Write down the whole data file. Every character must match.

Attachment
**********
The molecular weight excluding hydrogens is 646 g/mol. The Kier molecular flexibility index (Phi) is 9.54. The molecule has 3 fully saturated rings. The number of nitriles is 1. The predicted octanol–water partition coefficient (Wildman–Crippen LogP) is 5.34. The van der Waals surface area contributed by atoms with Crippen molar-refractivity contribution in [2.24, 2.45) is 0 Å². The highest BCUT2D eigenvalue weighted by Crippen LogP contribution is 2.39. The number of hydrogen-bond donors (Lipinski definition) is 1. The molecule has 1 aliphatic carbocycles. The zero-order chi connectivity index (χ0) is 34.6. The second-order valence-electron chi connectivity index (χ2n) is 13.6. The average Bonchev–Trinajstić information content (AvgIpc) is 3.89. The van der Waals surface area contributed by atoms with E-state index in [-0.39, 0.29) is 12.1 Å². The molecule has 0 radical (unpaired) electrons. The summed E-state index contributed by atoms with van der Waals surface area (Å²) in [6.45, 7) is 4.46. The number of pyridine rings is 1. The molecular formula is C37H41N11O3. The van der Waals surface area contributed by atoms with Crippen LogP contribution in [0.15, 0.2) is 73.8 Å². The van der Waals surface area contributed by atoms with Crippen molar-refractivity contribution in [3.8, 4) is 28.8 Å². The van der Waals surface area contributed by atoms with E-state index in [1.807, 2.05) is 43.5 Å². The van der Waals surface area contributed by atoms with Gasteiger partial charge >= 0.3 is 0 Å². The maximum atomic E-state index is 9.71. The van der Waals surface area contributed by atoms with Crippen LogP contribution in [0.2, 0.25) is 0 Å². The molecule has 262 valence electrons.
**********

The molecular weight excluding hydrogens is 646 g/mol. The Kier molecular flexibility index (Phi) is 9.54. The molecule has 3 fully saturated rings. The number of nitriles is 1. The predicted octanol–water partition coefficient (Wildman–Crippen LogP) is 5.34. The van der Waals surface area contributed by atoms with Crippen molar-refractivity contribution in [2.24, 2.45) is 0 Å². The highest BCUT2D eigenvalue weighted by Crippen LogP contribution is 2.39. The number of hydrogen-bond donors (Lipinski definition) is 1. The molecule has 1 aliphatic carbocycles. The zero-order chi connectivity index (χ0) is 34.6. The second-order valence-electron chi connectivity index (χ2n) is 13.6. The average Bonchev–Trinajstić information content (AvgIpc) is 3.89. The van der Waals surface area contributed by atoms with E-state index in [-0.39, 0.29) is 12.1 Å². The molecule has 0 radical (unpaired) electrons. The summed E-state index contributed by atoms with van der Waals surface area (Å²) in [6.45, 7) is 4.46. The number of pyridine rings is 1. The molecular formula is C37H41N11O3. The van der Waals surface area contributed by atoms with Crippen LogP contribution in [0.15, 0.2) is 73.8 Å². The van der Waals surface area contributed by atoms with Crippen molar-refractivity contribution in [3.8, 4) is 28.8 Å². The van der Waals surface area contributed by atoms with E-state index in [1.807, 2.05) is 43.5 Å². The van der Waals surface area contributed by atoms with Gasteiger partial charge >= 0.3 is 0 Å². The maximum atomic E-state index is 9.71. The van der Waals surface area contributed by atoms with Crippen LogP contribution in [0.2, 0.25) is 0 Å². The molecule has 262 valence electrons.